In the member states of the European Union, the maximum level of aflatoxin allowed to be present in nuts depends on the type of nut or nut product: For example, ready-to-eat pistachios, almonds and nut butters are allowed to contain up to 10 mcg/kg (10 ppb) of total aflatoxins and 8 mcg/kg (8 ppb) of aflatoxin B1. In Brazil nut and hazelnuts, the maximum level is 10 mcg/kg (10 ppb) for total aflatoxins and 5 mcg/kg (5 ppb) for aflatoxin B1. And, one kilogram of peanuts, cashew nuts, walnuts, macadamia nuts or pecans is allowed to contain only 4 mcg/kg (4 ppb) of total aflatoxins and 2 mcg/kg (2 ppb) of aflatoxin B1. The European Commission has set separate limits for aflatoxin B1 because this type of aflatoxin is considered to be particularly dangerous. (2)

Read on to learn more about aflatoxin levels in different nuts and to get tips on how you can reduce your exposure to these toxic compounds.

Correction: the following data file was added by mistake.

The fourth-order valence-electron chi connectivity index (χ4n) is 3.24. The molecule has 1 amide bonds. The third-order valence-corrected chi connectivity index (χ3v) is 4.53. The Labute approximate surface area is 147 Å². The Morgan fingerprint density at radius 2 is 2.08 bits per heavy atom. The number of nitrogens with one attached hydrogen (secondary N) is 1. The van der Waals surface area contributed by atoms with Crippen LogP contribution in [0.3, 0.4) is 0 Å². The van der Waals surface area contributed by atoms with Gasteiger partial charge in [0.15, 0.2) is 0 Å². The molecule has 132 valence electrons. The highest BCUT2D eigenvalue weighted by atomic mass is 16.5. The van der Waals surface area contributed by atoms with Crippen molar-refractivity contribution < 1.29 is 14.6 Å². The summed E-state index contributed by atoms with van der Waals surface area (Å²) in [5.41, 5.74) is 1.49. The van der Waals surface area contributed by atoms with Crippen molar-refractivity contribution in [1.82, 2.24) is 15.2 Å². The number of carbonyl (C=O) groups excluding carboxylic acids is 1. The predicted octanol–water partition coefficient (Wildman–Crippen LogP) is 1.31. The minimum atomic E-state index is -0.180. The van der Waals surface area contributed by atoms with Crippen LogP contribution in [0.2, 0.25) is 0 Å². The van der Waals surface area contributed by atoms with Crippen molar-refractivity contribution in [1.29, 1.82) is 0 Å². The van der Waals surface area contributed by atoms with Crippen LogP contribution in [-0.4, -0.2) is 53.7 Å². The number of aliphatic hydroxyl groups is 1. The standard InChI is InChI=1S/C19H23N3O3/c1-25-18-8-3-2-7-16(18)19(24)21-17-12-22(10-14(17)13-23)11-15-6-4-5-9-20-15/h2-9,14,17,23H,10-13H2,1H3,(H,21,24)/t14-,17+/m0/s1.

When it comes to foods that appear to be particularly prone to aflatoxin contamination, peanuts are right there on top of the list. In fact, despite the FDA's best efforts to keep the amount of aflatoxins in peanuts and peanut butter below dangerous levels, there have been several recalls resulting from peanut butter products containing aflatoxin above the allowable limits in the US (3). To reduce your exposure to aflatoxins from peanuts, only buy high-quality peanuts and peanut butter that look and taste good, and store your peanuts in a dry, cool place. What's more, if you like the flavor of freshly-ground peanut butter, you may want to get a food processor or blender suitable for making nut butters, and start making your own peanut butter. The grind-your-own peanut butter machines you see in health food stores can easily become contaminated with aflatoxins if the machines are not thoroughly cleaned and the peanuts are allowed to sit in them for a long period of time.